Yesterday, the D.C. Circuit Court of Appeals affirmed EPA’s rule setting limits for emissions of mercury and other air toxics from fossil-fuel-fired electric steam generating units. The focus of the decision – and the issue on which Judge Kavanaugh dissented – was whether EPA was required to consider the costs that would be imposed by the rule. EPA said no and the majority agreed.
Section 112(n) of the Clean Air Act required EPA to perform a study of the health hazards related to hazardous emissions from EGUs prior to regulating them. How was EPA to utilize the results of the study?
The Administrator shall regulate [EGUs] under this section, if the Administrator finds such regulation is appropriate and necessary after considering the results of the study required by this subparagraph.
The industry petitioners and Judge Kavanaugh took the position that Congress’s use of the word “appropriate” evidenced an intent to require EPA to consider costs. To Judge Kavanaugh, “that’s just common sense and sound government practice.” However, persuasive Judge Kavanaugh may be as a matter of policy, the majority was not persuaded that the law requires a consideration of cost.
As the majority noted, nothing in section 112(n) requires that EPA consider cost. Indeed, the word “cost” is not mentioned in section 112(n). Moreover, Congress required EPA to make the “appropriate and necessary” determination based on a study of health impacts, not a study of costs. Finally, as EPA and the majority noted, the Supreme Court, in Whitman v. American Trucking Ass’ns, cautioned against finding authority – let alone a mandate – to consider costs in ambiguous provisions of the CAA, given that there are sections of the Act which do address costs.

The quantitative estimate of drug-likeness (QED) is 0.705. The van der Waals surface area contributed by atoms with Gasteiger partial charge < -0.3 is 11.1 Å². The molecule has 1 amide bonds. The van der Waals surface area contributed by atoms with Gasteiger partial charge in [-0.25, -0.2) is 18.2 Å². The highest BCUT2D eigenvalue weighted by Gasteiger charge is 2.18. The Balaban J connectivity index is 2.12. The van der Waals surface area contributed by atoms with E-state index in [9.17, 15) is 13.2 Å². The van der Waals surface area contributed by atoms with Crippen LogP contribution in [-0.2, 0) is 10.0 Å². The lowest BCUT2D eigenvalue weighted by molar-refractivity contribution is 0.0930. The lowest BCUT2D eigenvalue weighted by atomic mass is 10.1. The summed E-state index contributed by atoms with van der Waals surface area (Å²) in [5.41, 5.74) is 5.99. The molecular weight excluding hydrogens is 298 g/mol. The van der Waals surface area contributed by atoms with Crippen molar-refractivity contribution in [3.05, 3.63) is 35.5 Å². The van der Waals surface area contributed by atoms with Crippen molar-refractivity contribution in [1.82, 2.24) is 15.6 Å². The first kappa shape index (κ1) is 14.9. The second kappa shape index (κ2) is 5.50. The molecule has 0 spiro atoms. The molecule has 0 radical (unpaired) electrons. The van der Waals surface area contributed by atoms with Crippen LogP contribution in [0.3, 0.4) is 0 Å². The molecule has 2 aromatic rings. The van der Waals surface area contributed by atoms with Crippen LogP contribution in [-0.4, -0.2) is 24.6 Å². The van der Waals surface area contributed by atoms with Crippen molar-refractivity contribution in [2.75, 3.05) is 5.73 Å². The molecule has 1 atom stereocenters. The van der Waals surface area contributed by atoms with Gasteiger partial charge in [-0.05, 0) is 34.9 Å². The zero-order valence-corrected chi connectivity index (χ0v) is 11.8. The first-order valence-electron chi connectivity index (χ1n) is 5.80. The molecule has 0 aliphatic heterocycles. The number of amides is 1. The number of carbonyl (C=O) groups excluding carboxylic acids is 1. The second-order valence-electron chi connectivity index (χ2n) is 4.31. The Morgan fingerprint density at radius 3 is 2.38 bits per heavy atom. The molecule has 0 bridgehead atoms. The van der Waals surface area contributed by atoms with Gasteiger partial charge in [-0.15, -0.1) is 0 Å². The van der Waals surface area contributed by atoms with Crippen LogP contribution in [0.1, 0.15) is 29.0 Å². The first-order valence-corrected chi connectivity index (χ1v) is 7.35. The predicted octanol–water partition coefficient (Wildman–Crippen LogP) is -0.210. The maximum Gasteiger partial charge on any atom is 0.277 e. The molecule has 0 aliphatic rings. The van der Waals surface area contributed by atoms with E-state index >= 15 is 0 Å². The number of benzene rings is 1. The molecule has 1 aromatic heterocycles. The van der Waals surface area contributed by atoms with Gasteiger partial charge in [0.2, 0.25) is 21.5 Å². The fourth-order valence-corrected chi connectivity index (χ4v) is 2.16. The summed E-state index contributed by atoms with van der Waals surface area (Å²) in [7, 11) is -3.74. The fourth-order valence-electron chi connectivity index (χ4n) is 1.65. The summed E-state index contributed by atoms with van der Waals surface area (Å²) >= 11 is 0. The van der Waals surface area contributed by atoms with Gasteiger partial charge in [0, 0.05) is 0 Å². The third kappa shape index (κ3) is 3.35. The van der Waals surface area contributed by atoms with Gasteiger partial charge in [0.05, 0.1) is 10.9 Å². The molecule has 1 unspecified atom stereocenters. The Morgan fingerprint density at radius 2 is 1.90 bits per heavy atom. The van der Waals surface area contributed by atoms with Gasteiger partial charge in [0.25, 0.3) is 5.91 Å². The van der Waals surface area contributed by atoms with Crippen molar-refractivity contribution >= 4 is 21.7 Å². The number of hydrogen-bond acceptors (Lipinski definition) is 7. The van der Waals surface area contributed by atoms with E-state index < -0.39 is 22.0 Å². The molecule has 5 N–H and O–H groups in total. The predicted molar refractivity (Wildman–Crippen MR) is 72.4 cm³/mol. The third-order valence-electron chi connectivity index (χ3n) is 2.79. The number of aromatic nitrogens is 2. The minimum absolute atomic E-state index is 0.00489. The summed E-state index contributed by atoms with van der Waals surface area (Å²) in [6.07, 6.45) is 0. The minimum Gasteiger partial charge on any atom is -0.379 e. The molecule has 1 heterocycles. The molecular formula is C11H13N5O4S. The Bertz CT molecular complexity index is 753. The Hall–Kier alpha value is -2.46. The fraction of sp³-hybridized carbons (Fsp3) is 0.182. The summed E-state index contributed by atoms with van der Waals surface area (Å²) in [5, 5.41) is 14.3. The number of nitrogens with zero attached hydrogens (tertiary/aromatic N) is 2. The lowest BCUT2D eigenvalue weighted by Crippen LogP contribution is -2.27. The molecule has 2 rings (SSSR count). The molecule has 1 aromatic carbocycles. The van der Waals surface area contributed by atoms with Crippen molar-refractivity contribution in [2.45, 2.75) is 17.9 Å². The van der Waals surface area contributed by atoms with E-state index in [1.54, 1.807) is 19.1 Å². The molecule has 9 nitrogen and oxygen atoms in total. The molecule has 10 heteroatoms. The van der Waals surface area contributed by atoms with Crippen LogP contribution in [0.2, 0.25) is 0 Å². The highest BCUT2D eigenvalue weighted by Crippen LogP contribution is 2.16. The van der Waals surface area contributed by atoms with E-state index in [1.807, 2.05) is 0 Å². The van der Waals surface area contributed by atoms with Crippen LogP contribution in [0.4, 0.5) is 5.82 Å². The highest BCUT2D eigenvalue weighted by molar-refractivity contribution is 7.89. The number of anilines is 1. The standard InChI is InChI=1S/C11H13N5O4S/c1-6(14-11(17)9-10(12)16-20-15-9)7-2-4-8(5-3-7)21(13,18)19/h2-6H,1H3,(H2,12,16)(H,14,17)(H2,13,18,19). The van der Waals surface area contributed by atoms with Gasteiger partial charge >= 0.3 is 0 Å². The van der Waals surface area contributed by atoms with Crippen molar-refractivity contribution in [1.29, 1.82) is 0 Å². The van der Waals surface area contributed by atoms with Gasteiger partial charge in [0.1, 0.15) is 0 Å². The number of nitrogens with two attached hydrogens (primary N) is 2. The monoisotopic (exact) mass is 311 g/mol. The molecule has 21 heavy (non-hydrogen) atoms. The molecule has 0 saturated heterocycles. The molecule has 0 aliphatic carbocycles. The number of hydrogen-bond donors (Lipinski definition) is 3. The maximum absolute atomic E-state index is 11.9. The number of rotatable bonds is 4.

I’m with Judge Kavanaugh as a matter of policy (though it’s worth noting that EPA in fact did a cost-benefit analysis and found that the benefits of the rule substantially outweigh its costs). On the law, however, the dissent seems pretty much a case of ipse dixit. When the rule was promulgated, I said that I would be “stunned” if the rule was not upheld on judicial review. Notwithstanding the dissent, I’d be equally stunned if the Supreme Court flips this decision. I don’t think that there’s anything here warranting Supreme Court review.
This topic has a long and very focused history with respect to the Clean Air Act (CAA). As someone who was heavily involved in the lobbying effort associated with passage of the Clean Air Act of 1970, I know that two of the more contentious issues were:
1. Whether costs of control should be considered; and
2. Whether states’ programs should be subject to Federal over-ride.
The second issue was believed to be related to the first because it was believed that states were more easily influenced by “industry money”. In the end, control cost considerations were consciously excluded from the CAA of 1970 and Federal authority (vested in the EPA) was made paramount because Congress was persuaded that the protection of public health and welfare was worthwhile at any cost. Note that the National Ambient Air Quality Standards (NAAQS), then and still, were defined by the CAA as protecting health and welfare (“the environment”) with adequate margins of safety. The legislative “counter-reaction” was not long in coming, as the Clean Water Act of 1972 focused on control technologies that had to be explicitly “practicable”, “available” and “economically achievable”.